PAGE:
SIMBAD references

2009ApJ...704..126H - Astrophys. J., 704, 126-136 (2009/October-2)

LOCUSS: the mid-infrared Butcher-Oemler effect.


Abstract (from CDS):

We study the mid-infrared (MIR) properties of galaxies in 30 massive galaxy clusters at 0.02 ≤ z ≤ 0.40, using panoramic Spitzer/MIPS 24 µm and near-infrared data, including 27 new observations from the LoCuSS and ACCESS surveys. This is the largest sample of clusters to date with such high-quality and uniform MIR data covering not only the cluster cores, but extending into the infall regions. We use these data to revisit the so-called Butcher-Oemler (BO) effect, measuring the fraction of massive infrared luminous galaxies (K < K {*} + 1.5, LIR> 5x1010 L) within r200, finding a steady increase in the fraction with redshift from ∼3% at z = 0.02 to ∼10% by z = 0.30, and an rms cluster-to-cluster scatter about this trend of 0.03. The best-fit redshift evolution model of the form fSF∝ (1 + z)^ n ^ has n = 5.7+2.1–1.8, which is stronger redshift evolution than that of L {*}IR in both clusters and the field. We find that, statistically, this excess is associated with galaxies found at large cluster-centric radii, specifically r500< r < r200, implying that the MIR BO effect can be explained by a combination of both the global decline in star formation in the universe since z ∼ 1 and enhanced star formation in the infall regions of clusters at intermediate redshifts. This picture is supported by a simple infall model based on the Millennium Simulation semianalytic galaxy catalogs, whereby star formation in infalling galaxies is instantaneously quenched upon their first passage through the cluster, in that the observed radial trends of fSF trace those inferred from the simulations. The observed fSFvalues, however, lie systematically above the predictions, suggesting an overall excess of star formation, either due to triggering by environmental processes, or a gradual quenching. We also find that fSF does not depend on simple indicators of the dynamical state of clusters, including the offset between the brightest cluster galaxy and the peak of the X-ray emission. This is consistent with the picture described above in that most new star formation in clusters occurs in the infall regions, and is thus not sensitive to the details of cluster-cluster mergers in the core regions.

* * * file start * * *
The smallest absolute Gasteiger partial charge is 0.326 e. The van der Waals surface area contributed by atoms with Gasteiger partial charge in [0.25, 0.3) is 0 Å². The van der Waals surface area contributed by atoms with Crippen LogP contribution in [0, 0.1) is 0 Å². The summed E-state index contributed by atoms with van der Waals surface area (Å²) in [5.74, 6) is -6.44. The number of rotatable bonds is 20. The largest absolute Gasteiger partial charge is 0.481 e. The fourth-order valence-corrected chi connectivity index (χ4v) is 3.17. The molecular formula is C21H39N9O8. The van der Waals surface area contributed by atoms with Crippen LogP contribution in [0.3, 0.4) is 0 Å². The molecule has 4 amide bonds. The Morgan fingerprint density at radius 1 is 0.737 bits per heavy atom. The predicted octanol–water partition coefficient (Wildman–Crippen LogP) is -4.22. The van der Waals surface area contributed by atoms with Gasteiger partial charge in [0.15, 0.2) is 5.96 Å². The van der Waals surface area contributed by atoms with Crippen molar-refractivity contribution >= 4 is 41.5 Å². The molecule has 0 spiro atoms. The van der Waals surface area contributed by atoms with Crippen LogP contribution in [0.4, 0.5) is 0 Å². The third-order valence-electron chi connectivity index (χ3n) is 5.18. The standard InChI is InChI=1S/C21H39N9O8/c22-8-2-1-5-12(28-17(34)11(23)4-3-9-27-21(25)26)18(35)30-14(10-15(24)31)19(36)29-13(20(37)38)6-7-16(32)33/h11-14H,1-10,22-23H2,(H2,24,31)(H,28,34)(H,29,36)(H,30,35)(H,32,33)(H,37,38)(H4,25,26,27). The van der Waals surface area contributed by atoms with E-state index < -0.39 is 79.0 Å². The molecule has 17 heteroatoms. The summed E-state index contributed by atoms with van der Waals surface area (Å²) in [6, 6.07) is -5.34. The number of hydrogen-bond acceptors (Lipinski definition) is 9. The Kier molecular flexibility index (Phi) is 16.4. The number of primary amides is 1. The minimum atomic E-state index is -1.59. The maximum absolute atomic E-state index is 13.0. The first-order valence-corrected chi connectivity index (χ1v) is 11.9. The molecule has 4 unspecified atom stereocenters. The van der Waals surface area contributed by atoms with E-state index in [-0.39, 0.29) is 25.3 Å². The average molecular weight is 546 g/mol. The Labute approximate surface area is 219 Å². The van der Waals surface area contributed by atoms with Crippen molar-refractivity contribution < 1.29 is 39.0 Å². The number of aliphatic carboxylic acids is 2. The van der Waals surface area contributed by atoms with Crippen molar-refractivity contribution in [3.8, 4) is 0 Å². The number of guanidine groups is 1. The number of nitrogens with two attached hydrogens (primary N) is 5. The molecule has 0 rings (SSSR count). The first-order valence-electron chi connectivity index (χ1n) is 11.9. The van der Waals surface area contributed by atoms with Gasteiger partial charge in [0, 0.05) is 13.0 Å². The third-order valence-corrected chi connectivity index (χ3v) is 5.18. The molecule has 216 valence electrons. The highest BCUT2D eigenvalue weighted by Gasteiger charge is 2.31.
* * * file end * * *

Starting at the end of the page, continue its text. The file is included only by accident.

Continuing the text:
Abstract Copyright:

Journal keyword(s): galaxies: active - galaxies: clusters: general - galaxies: evolution - galaxies: stellar content

Simbad objects: 35

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